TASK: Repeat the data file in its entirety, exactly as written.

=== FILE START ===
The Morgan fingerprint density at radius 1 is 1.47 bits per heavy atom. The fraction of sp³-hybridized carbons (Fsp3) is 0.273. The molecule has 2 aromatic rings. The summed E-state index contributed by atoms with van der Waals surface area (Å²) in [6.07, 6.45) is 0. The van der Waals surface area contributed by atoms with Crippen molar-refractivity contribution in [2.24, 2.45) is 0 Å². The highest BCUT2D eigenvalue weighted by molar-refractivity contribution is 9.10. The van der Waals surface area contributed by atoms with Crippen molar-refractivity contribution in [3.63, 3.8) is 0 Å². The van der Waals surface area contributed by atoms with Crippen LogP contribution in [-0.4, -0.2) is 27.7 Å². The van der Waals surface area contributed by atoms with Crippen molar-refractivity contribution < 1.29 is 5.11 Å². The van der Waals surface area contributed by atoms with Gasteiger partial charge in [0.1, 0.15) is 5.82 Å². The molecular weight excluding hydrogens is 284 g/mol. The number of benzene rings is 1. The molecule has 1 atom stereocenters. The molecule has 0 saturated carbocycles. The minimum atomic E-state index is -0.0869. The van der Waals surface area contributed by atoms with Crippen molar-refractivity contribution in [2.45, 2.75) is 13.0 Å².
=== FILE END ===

The Morgan fingerprint density at radius 1 is 1.47 bits per heavy atom. The fraction of sp³-hybridized carbons (Fsp3) is 0.273. The molecule has 2 aromatic rings. The summed E-state index contributed by atoms with van der Waals surface area (Å²) in [6.07, 6.45) is 0. The van der Waals surface area contributed by atoms with Crippen molar-refractivity contribution in [2.24, 2.45) is 0 Å². The highest BCUT2D eigenvalue weighted by molar-refractivity contribution is 9.10. The van der Waals surface area contributed by atoms with Crippen molar-refractivity contribution in [3.63, 3.8) is 0 Å². The van der Waals surface area contributed by atoms with Crippen LogP contribution in [-0.4, -0.2) is 27.7 Å². The van der Waals surface area contributed by atoms with Crippen molar-refractivity contribution < 1.29 is 5.11 Å². The van der Waals surface area contributed by atoms with Gasteiger partial charge in [0.1, 0.15) is 5.82 Å². The molecular weight excluding hydrogens is 284 g/mol. The number of benzene rings is 1. The molecule has 1 atom stereocenters. The molecule has 0 saturated carbocycles. The minimum atomic E-state index is -0.0869. The van der Waals surface area contributed by atoms with Crippen molar-refractivity contribution in [2.45, 2.75) is 13.0 Å².